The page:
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Joseph bows out after a 10-year stint at Safaricom

Mr Bob Collymore, who has worked as the Governance Director for Africa at Vodafone and has been on the company’s board for four years, will be the new Safaricom chief executive. Photo/FILE
Mr Bob Collymore, who has worked as the Governance Director for Africa at Vodafone and has been on the company’s board for four years, will be the new Safaricom chief executive. Photo/FILE 

Telecoms giant Safaricom on Thursday announced that its long-serving chief executive, Mr Michael Joseph, will retire in November, handing corporate Kenya its biggest and most critical executive transition.

The exit of Mr Joseph, who built Safaricom from scratch to become East Africa’s most profitable company in seven years, will be closely watched in the region and is expected to become a case study in succession management.

Mr Bob Collymore, who has worked as the Governance Director for Africa at Vodafone and has been on the company’s board for four years, will be the new chief executive.

Mr Joseph’s departure has been on the cards since early this year, when he indicated that he would be leaving the firm.

“I have been involved in Safaricom from its founding. It is in my interest and that of all stakeholders to have a smooth and successful transition when the time comes,” he said.

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Vodafone has retained the right to select the company’s chief executive and financial officers and exercised this right in the appointment last year of Chris Tiffin as Safaricom’s CFO.

Mr Joseph jetted into Kenya 11 years ago to take charge of his employer Vodafone’s latest investment in sub-Saharan Africa.

It was under him that Safaricom, then a struggling enterprise, rose to become East Africa’s largest and most successful in terms of earnings.

Safaricom, officially launched its operations in Kenya in 2000 with Vodafone pumping in $20 million.

Among the first challenges that Mr Joseph faced was the failure by the other shareholder in the company — Telkom Kenya — to pump in its expected $30 million share of investment into the operation, that had only 17,000 customers, an outdated network and a huge cash deficit.

Mr Joseph and his team of five, who operated out of a small office in Logonot Place, also had to contend with coming to the market of its main rival KenCell, which had captured the lion’s share of the corporate market.

But Safaricom’s launch strategy — to appeal to the masses, bill in seconds rather than minutes and focus on pre-paid customers — paid off and within months, KenCell’s lead had narrowed.

By 2005, Safaricom’s grip on the Kenyan mobile market was cemented and in 2007, the company launched its mobile money transfer service M-Pesa— an innovation whose implementation was credited to Mr Joseph’s courage and which paid off handsomely winning over more than 9.5 million subscribers to date.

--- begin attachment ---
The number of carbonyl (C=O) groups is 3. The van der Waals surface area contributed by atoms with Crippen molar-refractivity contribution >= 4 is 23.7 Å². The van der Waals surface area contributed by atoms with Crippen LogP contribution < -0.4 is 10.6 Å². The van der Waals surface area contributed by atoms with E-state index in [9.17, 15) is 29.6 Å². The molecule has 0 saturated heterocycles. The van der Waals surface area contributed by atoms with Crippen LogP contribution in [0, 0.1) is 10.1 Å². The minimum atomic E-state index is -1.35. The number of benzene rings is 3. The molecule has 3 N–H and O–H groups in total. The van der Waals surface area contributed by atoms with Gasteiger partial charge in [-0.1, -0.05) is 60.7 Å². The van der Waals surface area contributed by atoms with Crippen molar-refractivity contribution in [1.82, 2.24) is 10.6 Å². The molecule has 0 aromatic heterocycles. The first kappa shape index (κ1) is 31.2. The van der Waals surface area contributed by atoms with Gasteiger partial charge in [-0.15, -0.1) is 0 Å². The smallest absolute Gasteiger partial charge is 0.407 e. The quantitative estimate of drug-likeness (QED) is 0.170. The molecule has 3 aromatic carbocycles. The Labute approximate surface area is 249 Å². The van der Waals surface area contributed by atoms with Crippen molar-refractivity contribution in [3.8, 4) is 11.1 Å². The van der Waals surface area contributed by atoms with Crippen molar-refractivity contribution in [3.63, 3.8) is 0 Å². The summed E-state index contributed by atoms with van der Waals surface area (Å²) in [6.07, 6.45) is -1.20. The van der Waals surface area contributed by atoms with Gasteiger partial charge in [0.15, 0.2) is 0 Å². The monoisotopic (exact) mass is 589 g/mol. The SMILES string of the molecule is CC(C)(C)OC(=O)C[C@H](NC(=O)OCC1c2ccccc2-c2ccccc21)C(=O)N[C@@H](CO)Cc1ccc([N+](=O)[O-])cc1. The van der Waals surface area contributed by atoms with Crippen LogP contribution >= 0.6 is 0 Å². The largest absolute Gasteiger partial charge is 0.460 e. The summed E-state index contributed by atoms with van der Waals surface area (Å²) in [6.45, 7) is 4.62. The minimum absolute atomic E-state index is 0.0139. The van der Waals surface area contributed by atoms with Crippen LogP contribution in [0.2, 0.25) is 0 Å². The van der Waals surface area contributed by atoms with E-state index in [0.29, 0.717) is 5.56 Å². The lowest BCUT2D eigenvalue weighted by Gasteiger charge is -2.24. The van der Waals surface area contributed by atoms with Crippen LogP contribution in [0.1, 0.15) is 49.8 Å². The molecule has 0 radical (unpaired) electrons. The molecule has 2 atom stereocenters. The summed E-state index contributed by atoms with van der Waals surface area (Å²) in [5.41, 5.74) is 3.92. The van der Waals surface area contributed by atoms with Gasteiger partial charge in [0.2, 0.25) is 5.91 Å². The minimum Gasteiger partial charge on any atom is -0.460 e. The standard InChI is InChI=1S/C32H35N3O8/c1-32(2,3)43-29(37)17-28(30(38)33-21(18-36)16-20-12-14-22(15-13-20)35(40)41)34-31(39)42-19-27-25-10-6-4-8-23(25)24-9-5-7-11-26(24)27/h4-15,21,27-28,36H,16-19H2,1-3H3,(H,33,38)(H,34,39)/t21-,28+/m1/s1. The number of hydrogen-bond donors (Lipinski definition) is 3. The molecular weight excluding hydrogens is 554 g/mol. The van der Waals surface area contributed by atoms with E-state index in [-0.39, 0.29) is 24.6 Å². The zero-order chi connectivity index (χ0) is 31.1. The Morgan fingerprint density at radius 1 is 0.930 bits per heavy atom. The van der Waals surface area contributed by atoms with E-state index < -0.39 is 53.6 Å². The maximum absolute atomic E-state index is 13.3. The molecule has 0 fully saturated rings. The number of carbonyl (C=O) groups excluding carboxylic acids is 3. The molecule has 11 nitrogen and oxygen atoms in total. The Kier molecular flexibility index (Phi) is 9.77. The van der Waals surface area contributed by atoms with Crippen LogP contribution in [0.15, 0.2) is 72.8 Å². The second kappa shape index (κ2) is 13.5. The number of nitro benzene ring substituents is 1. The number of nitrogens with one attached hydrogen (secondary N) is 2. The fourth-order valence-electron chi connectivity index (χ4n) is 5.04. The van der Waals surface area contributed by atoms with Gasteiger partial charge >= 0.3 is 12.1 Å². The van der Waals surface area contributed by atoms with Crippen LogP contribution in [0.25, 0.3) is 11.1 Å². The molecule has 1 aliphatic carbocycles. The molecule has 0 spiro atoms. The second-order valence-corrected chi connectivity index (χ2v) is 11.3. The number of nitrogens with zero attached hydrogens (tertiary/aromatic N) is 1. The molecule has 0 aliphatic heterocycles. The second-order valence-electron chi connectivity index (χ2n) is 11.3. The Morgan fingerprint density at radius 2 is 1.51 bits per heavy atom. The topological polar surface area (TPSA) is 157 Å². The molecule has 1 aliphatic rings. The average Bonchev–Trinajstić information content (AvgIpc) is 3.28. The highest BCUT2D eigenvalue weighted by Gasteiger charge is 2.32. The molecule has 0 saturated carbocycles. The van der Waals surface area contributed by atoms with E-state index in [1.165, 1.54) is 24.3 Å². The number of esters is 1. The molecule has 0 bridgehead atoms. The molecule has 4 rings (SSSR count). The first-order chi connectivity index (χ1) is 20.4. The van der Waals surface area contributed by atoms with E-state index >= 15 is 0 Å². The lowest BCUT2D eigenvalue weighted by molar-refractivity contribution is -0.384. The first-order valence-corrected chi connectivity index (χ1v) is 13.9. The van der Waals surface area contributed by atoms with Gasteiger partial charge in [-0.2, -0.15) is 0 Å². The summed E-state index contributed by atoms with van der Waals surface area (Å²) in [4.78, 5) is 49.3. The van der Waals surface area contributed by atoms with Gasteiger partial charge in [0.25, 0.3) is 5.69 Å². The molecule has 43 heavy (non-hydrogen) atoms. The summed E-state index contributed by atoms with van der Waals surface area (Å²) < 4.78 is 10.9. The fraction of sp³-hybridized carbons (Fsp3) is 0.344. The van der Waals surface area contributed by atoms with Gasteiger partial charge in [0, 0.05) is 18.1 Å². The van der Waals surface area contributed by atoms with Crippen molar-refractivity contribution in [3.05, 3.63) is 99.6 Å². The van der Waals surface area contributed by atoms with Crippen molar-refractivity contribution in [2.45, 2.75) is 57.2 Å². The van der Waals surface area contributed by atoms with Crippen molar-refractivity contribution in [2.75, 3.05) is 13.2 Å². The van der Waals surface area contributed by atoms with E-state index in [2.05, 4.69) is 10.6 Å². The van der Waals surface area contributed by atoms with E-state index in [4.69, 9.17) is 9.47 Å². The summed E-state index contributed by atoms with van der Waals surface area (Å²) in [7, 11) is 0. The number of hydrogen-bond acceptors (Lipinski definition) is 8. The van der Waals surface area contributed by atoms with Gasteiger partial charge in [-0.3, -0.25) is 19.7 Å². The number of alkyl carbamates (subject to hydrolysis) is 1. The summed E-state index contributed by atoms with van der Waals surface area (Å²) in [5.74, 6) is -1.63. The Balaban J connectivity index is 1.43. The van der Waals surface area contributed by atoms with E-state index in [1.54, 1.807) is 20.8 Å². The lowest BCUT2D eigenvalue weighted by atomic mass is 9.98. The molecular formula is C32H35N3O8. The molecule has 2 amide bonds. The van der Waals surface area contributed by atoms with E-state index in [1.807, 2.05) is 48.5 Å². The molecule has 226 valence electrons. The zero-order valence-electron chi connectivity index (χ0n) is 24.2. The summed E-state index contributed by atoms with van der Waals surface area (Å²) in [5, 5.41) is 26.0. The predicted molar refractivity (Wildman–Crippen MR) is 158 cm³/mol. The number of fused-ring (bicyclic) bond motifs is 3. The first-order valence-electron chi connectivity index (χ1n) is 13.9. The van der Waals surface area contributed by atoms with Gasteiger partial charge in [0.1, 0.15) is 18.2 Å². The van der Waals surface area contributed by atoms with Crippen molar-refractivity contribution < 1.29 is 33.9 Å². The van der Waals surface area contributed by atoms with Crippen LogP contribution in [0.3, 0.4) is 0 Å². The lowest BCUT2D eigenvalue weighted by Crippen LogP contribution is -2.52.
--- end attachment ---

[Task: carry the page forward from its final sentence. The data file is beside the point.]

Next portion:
Mr Joseph also successfully steered the company through its initial public offering (IPO) in 2008.

“His retirement is my biggest concern about the continued success of this firm. The succession must be well executed to maintain public trust in the company,” said Aly Khan Satchu, a financial markets analyst.

In an earlier interview, Mr Joseph said that Safaricom started planning for his exit last year.

Privately, Mr Joseph has said he had intended to leave Safaricom two years ago, but the timing was not right.

In May, Mr Joseph said his departure — already anticipated to take effect by the end of the year —could be delayed once again due to factors related to maintaining investor confidence in the company.

“What I would like and what may be good for the company at this time are two different things. Nonetheless, the succession plan is in place,” he said.

Mr Joseph who started out as a telecommunications technician over 40 years ago has steered the company to new heights with the firm’s shares now accounting for more than half of those traded each day at the Nairobi Stock Exchange.

MJ, as he has come to be known by his peers in the industry, will be replaced by Mr Collymore, who analysts said would face a tough challenge in trying to live up to the assertive, tough-talking executive.

Mr Collymore joined the company’s board in 2006, and before his appointment was Vodafone’s Governance Director for Africa.

He has spent most of his career in the telecommunications industry, starting with 15 years at British Telecommunications.

In 2000, he was appointed Global Handset Purchasing Director responsible for Vodafone’s handset business across 26 countries.

In 2003, he moved to Japan as Consumer Marketing Director (Asia).

In his current position, he sits on the board of Safaricom in Kenya as well as the Board of Vodacom.

In Japan, Mr Collymore was known as Mr 3G, launching Vodafone’s highly successful 3G strategy into the Japanese business market.

He is a true citizen of the world, but is described as being “English by behaviour”.

Born in Guyana, a tiny South American country with less than a million people, his family moved to Britain, where he completed his education.

As the Vodafone Group’s Governance Director for Africa, he has travelled all over the continent but spent a lot of time in Kenya.

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